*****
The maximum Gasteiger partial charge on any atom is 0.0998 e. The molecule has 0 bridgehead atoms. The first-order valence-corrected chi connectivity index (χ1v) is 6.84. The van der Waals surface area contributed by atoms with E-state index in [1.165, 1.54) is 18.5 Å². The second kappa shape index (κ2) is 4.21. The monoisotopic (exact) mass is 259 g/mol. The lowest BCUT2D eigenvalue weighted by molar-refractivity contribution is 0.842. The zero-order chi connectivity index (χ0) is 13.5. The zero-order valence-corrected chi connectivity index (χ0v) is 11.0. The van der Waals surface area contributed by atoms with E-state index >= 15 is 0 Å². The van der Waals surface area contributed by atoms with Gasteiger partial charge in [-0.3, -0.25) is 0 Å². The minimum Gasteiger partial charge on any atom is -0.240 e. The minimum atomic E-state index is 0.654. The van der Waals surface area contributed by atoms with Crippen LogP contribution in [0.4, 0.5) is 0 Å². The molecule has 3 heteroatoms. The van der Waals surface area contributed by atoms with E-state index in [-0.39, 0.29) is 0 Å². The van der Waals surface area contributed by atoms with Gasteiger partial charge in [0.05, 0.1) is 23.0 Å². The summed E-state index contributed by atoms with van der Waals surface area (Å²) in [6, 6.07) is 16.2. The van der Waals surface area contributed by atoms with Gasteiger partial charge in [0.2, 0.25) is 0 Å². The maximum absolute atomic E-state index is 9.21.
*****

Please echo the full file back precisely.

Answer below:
The maximum Gasteiger partial charge on any atom is 0.0998 e. The molecule has 0 bridgehead atoms. The first-order valence-corrected chi connectivity index (χ1v) is 6.84. The van der Waals surface area contributed by atoms with E-state index in [1.165, 1.54) is 18.5 Å². The second kappa shape index (κ2) is 4.21. The monoisotopic (exact) mass is 259 g/mol. The lowest BCUT2D eigenvalue weighted by molar-refractivity contribution is 0.842. The zero-order chi connectivity index (χ0) is 13.5. The zero-order valence-corrected chi connectivity index (χ0v) is 11.0. The van der Waals surface area contributed by atoms with E-state index >= 15 is 0 Å². The van der Waals surface area contributed by atoms with Gasteiger partial charge in [-0.3, -0.25) is 0 Å². The minimum Gasteiger partial charge on any atom is -0.240 e. The minimum atomic E-state index is 0.654. The van der Waals surface area contributed by atoms with Crippen LogP contribution in [0.4, 0.5) is 0 Å². The molecule has 3 heteroatoms. The van der Waals surface area contributed by atoms with E-state index in [-0.39, 0.29) is 0 Å². The van der Waals surface area contributed by atoms with Gasteiger partial charge in [0.05, 0.1) is 23.0 Å². The summed E-state index contributed by atoms with van der Waals surface area (Å²) in [6, 6.07) is 16.2. The van der Waals surface area contributed by atoms with Gasteiger partial charge in [0.2, 0.25) is 0 Å². The maximum absolute atomic E-state index is 9.21.